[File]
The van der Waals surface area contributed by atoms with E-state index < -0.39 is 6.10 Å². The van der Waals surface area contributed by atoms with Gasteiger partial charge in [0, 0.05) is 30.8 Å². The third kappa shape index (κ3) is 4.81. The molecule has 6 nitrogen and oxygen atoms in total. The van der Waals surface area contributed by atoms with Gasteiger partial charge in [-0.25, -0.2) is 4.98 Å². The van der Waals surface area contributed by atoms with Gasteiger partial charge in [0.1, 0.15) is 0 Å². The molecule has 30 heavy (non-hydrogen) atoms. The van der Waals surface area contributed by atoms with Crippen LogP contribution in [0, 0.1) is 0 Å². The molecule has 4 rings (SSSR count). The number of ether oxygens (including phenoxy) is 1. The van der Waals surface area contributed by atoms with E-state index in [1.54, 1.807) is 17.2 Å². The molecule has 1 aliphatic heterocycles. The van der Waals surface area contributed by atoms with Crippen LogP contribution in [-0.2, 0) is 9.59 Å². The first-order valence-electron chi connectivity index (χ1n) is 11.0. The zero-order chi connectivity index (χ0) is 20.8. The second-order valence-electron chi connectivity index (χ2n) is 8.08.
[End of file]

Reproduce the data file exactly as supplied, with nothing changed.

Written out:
The van der Waals surface area contributed by atoms with E-state index < -0.39 is 6.10 Å². The van der Waals surface area contributed by atoms with Gasteiger partial charge in [0, 0.05) is 30.8 Å². The third kappa shape index (κ3) is 4.81. The molecule has 6 nitrogen and oxygen atoms in total. The van der Waals surface area contributed by atoms with Gasteiger partial charge in [-0.25, -0.2) is 4.98 Å². The van der Waals surface area contributed by atoms with Gasteiger partial charge in [0.1, 0.15) is 0 Å². The molecule has 30 heavy (non-hydrogen) atoms. The van der Waals surface area contributed by atoms with Crippen LogP contribution in [0, 0.1) is 0 Å². The molecule has 4 rings (SSSR count). The number of ether oxygens (including phenoxy) is 1. The van der Waals surface area contributed by atoms with E-state index in [1.54, 1.807) is 17.2 Å². The molecule has 1 aliphatic heterocycles. The van der Waals surface area contributed by atoms with Crippen LogP contribution in [-0.2, 0) is 9.59 Å². The first-order valence-electron chi connectivity index (χ1n) is 11.0. The zero-order chi connectivity index (χ0) is 20.8. The second-order valence-electron chi connectivity index (χ2n) is 8.08.